P-group not implies nilpotent

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This article gives the statement and possibly, proof, of a non-implication relation between two group properties. That is, it states that every group satisfying the first group property (i.e., p-group) need not satisfy the second group property (i.e., nilpotent group)
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Statement

A p-group (i.e., a possibly infinite group in which the order of every element is the power of a fixed prime p) need not be nilpotent.

Related facts

Similar facts

Opposite facts

Proof

McLain's example

Further information: restricted regular wreath product of group of prime order and quasicyclic group

For the given prime p, let H be the quasicyclic group for p; concretely, H is the group of (p^n)^{th} roots of unity in \mathbb{C} for all nonnegative integers n. Clearly, H is a p-group.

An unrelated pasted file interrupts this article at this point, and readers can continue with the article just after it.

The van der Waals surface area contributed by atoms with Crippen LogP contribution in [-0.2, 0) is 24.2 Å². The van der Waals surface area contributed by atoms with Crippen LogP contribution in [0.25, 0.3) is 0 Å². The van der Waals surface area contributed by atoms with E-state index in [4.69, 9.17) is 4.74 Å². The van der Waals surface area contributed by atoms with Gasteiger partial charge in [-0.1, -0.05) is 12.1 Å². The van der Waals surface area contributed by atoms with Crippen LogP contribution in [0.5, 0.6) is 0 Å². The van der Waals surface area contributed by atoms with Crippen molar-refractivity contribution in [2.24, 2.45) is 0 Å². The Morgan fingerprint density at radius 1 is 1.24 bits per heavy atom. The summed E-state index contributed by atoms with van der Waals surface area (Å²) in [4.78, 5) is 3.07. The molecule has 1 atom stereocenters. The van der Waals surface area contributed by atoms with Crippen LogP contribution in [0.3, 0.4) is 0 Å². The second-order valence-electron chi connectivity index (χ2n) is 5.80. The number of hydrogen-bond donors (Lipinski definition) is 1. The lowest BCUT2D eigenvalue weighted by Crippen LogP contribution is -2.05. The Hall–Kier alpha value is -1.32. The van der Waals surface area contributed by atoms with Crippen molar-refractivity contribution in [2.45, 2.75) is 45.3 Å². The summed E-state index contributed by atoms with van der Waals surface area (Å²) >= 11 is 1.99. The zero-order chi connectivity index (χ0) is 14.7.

Let G be the restricted regular wreath product of the group of prime order with H. In other words, G is the restricted external wreath product of the group of prime order with H having the left regular action. Equivalently, G is the semidirect product of the additive group of the group ring \mathbb{F}_p[H] by H acting via left multiplication. We claim the following:

  1. G is a p-group: G is a semidirect product of two p-groups. In particular, it is the extension of one p-group (the additive group of the group ring) by another (the multiplicative group H living as a subgroup of the group of units of the group ring); hence it is a p-group.
  2. G is a metabelian group: The derived length of G is two. In fact, the additive group \mathbb{F}_p[H] is an abelian normal subgroup of G with Abelian quotient.
  3. G is centerless: This is clear by inspection.

Tarski's examples

For any prime p for which a Tarski group exists, the Tarski group is an example of a p-group that is not nilpotent. In fact, it is not even solvable.

Tarski groups do not exist for all primes.